Jump to content
VA Disability Community via Hadit.com

 Click To Ask Your VA Claims Question 

 Click To Read Current Posts  

  Read Disability Claims Articles 
View All Forums | Chats and Other Events | Donate | Blogs | New Users |  Search  | Rules 

  • homepage-banner-2024-2.png

  • donate-be-a-hero.png

  • 0

Stipend only?

Rate this question


MarineLCpl

Question

Hey all,

I might soon be facing a particular situation that I'm unsure how to handle. I am currently rated at 80% for a knee condition and PTSD. However, I am getting paid at the 100% IU rate. I went through Voc. Rehab, finished college, and now I am looking for work. A bit nervous about the whole thing, I have considered taking on a year-long volunteer position so I can slowly adjust to a normal workplace environment. This job will not be as demanding as one in my field, meaning there won't be as much pressure. I would be dedicating around 35 hours a week, roughly. I feel that if I dive head first into my field of study, things might get overwhelming pretty quick, causing a breakdown, or even worse. I want responsibilities, but I think I need to approach things carefully, or risk worsening my condition/situation. 

This volunteer position pays a stipend for living expenses, and that's it. The amount is around $12,500, I believe (before taxes). How will this affect my IU claim? This amount seems to be right on the borderline of being considered "too much" to be on IU. The federal poverty wage is a little less than 12k. So, I'm at a loss on how I should approach this. Would this position be considered substantially gainful employment? Should I report anything if I do get the job? Where do I stand?  

 

Any help would be appreciated, as per usual.

 

Semper Fi,

MarineLCpl

Link to comment
Share on other sites

Recommended Posts

  • 0

The crazy one here, within the last six months I posted a post and a veteran thought I was challenging them and I was not. IMHO (In My Humble Opinion) due to your PTSD mental health disorder you should not think about going back to the work force. My opinion is based on several veteran I helped with getting 100% PTSD and then they wanted to go back to work and the problem is that they (the veterans) were able to keep their jobs for six months to a year and then they felt that it was better to not work at all. Once a veteran get his/her rating at 100% scheduler or TDIU it is best to continue to draw that rating and file for SSDI because if they give up that rating and go back to work and work for six months or more, VA will consider them employable and it will be very hard to try to go back to un-employability.  Yes, I know you would love to go back to work but the risk of losing benefits is not really worth it.  It is your call but you should consider yourself as disabled retiredI am just trying to help and this is my opinion  but you have to do what you feel is right for you and your family.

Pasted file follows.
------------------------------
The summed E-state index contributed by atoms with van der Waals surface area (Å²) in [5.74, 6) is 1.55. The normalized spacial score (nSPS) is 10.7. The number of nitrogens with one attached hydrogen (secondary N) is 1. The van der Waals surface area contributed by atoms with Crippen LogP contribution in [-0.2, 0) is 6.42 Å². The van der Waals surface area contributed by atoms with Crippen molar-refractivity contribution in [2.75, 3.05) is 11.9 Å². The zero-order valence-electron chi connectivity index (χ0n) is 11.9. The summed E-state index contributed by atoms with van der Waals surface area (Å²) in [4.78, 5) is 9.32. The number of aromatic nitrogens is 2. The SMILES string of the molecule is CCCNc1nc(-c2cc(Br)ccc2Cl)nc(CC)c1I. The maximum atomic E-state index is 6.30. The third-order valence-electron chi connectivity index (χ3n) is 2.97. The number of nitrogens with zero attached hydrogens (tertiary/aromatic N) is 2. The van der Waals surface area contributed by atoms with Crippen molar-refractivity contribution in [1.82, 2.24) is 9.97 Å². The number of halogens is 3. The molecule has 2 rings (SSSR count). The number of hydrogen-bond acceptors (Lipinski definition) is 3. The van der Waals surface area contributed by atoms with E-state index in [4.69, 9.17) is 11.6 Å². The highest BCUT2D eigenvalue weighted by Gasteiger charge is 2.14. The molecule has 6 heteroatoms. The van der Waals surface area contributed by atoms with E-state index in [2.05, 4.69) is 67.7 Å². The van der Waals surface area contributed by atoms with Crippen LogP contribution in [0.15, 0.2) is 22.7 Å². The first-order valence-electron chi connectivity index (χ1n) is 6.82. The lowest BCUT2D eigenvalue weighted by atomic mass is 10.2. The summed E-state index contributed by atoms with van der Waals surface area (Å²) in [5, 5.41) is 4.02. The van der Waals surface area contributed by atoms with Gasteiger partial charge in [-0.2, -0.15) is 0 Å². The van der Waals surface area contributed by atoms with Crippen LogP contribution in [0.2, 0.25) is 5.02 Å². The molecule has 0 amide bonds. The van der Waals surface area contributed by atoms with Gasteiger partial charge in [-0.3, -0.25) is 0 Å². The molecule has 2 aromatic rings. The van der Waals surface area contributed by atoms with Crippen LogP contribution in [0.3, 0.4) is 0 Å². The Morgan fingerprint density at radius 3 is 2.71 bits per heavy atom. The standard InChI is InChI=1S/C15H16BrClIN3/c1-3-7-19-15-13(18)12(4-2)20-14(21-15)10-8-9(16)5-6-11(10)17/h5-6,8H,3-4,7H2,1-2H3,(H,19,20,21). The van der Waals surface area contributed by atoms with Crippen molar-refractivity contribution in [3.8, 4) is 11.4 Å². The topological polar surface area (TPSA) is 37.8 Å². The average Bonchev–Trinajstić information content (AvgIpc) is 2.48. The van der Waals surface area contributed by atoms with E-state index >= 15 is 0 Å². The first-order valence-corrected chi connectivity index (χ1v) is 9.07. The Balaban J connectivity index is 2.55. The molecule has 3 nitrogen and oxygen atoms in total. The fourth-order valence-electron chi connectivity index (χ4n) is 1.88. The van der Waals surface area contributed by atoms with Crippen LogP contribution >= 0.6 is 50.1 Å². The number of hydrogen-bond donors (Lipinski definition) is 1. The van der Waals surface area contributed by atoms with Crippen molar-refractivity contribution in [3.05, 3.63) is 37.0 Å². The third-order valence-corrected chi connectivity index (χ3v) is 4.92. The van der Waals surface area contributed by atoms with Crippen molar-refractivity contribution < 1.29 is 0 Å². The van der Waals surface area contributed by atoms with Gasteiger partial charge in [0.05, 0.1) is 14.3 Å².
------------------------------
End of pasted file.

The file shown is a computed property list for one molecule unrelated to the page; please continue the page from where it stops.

Hope the best

Link to comment
Share on other sites

  • 0
  • HadIt.com Elder

pete992

I'm not sure but  for some veterans that was injured in the military and is receipt of 100% compensation or TDIU   have a hard time making it with this compensation  especially if there well educated and have had good paying jobs that pay in access of 100.000 grand a year.

if there able to go back to work   I would not blame them  a lot of jobs that are high paying jobs are done from an office chair & computer.

What we get in 100% compensation barley make ends meet now days.

I wish I was able to go back to work but that's not the case for me....and thousands of other vets.

Link to comment
Share on other sites

  • 0